AT the handover of the 100th A380 superjumbo to Gulf carrier Emirates earlier this month in Hamburg, Airbus rolled out the red carpet to airline executives and Dubai royalty, who in turn winked and nodded that another multi-billion-dollar order for the double-decker was on the cards.

Ten days on, dignitaries were filing into a conference room at the Dubai Air show to witness the unveiling of a lifeline order for the slow-selling jet — when the unimaginable happened.

Excitement over a mammoth follow-on contract from the A380’s only significant backer turned first to bewilderment as word spread that no announcement would be forthcoming, and then to mortification for Airbus as Emirates proceeded instead to hand a $15 billion deal to arch-rival Boeing.

The 11th-hour switch amounted to much more than just a lost order for Airbus, sending ripples across the aviation industry as the superjumbo’s already uncertain future turned a shade darker.

It also provided a rare insight into how decisions are made at the world’s biggest long-haul airline - as well as the uneasy interdependence between a plane­maker and its key clients.

Airbus and Emirates have developed an almost symbiotic relationship around the A380. The Gulf giant has given the superjumbo a public profile it would otherwise have struggled to attain, while the airline put the 550-seat jet at the heart of its bid to divert a significant proportion of global traffic via a former aviation backwater.

Airbus CEO Tom Enders summed it up at the handover event, saying: “Emirates has become synonymous with the A380, and the A380 with Emirates.”

So close are the ties that what is still regarded as Airbus’s flagship model couldn’t survive without the Gulf operator - which in turn would have a gaping hole in its strategy without the superjumbo.

No surprise, then, that Airbus officials were left shell-shocked by the turn of events in Dubai. The gloom eased only three days later after the announcement of an order for 430 narrow-body jets from a US buyer, a record deal for the company.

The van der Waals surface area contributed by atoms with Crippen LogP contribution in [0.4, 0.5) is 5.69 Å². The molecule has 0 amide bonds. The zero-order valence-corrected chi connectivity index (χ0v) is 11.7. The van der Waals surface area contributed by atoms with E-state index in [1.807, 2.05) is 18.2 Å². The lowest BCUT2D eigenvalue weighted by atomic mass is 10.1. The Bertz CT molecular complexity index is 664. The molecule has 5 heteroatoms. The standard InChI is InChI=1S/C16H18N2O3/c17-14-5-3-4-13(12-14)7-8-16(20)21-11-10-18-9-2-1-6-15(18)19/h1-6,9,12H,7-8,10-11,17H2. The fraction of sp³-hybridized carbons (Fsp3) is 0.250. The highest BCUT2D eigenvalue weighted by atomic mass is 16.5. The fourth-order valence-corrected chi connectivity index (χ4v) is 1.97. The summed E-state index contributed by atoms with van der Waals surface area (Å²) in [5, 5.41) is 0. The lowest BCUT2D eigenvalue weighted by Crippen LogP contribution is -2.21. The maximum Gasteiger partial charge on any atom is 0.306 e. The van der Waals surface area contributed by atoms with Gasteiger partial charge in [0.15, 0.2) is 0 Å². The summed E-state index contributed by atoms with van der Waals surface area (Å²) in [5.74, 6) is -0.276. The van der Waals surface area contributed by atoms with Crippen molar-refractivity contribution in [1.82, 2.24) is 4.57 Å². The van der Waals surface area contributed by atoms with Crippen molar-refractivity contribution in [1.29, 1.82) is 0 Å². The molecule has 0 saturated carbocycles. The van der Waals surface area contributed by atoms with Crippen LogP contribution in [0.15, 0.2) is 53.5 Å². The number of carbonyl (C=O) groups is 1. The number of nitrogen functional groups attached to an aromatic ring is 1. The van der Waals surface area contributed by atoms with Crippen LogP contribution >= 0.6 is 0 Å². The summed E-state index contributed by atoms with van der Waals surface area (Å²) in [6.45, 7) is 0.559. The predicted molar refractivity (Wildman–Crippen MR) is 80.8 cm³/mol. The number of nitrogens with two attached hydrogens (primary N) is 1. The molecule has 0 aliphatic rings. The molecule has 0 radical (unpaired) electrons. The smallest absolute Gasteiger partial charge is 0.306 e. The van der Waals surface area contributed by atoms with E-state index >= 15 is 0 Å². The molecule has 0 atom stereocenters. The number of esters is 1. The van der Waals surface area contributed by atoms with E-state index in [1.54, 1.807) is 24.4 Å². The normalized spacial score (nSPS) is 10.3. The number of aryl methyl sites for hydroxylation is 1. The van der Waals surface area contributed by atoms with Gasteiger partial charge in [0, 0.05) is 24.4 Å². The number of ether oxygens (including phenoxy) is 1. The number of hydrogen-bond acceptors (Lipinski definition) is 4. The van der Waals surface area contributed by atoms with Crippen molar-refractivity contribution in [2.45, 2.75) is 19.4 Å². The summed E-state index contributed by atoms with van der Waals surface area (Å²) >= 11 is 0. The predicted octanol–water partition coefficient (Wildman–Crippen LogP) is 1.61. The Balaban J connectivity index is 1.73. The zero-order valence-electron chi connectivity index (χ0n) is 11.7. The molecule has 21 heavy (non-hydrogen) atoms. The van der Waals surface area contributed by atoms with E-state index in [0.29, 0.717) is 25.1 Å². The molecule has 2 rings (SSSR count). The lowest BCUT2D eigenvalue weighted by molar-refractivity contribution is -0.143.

The mood at the Hamburg ceremony on Nov 3 had been rather more upbeat.

Emirates Chairman Sheikh Ahmed Bin Saeed Al Maktoum flashed a victory sign to photographers, with Enders and the carrier’s President Tim Clark sharing a joke nearby.

Emirates Chief Operating Officer Adel Ahmed Al Redha stood next to Airbus sales chief John Leahy, known for seducing airlines worldwide with his honeyed voice and sharp pitches.

Less than a week later, the sides had agreed a handshake deal, according to people familiar with the deal, who asked not to be identified because the deliberations were private.

Emirates would take another 36 A380s worth $17bn, bringing its total to a staggering 178 aircraft, more than half the model’s entire order book, people said.

The upcoming air show in Dubai provided the ideal backdrop to unveil the accord, a farewell gift from Emirates to Leahy, who had tied his retirement to the program-saving sale. Offi­cials at Airbus and Emirates declined to comment.

Yet in the space of a few days the plan unraveled, and Leahy’s victory lap turned into a public humiliation. At the heart of the turnabout was concern at Emirates about the commitment of Airbus to carry on developing the A380, with the carrier loath to place on order only to see the programme terminated a few years later, leaving it as the biggest operator of a dead-end model.

Bloomberg/The Washington Post Service

Published in Dawn, November 19th, 2017

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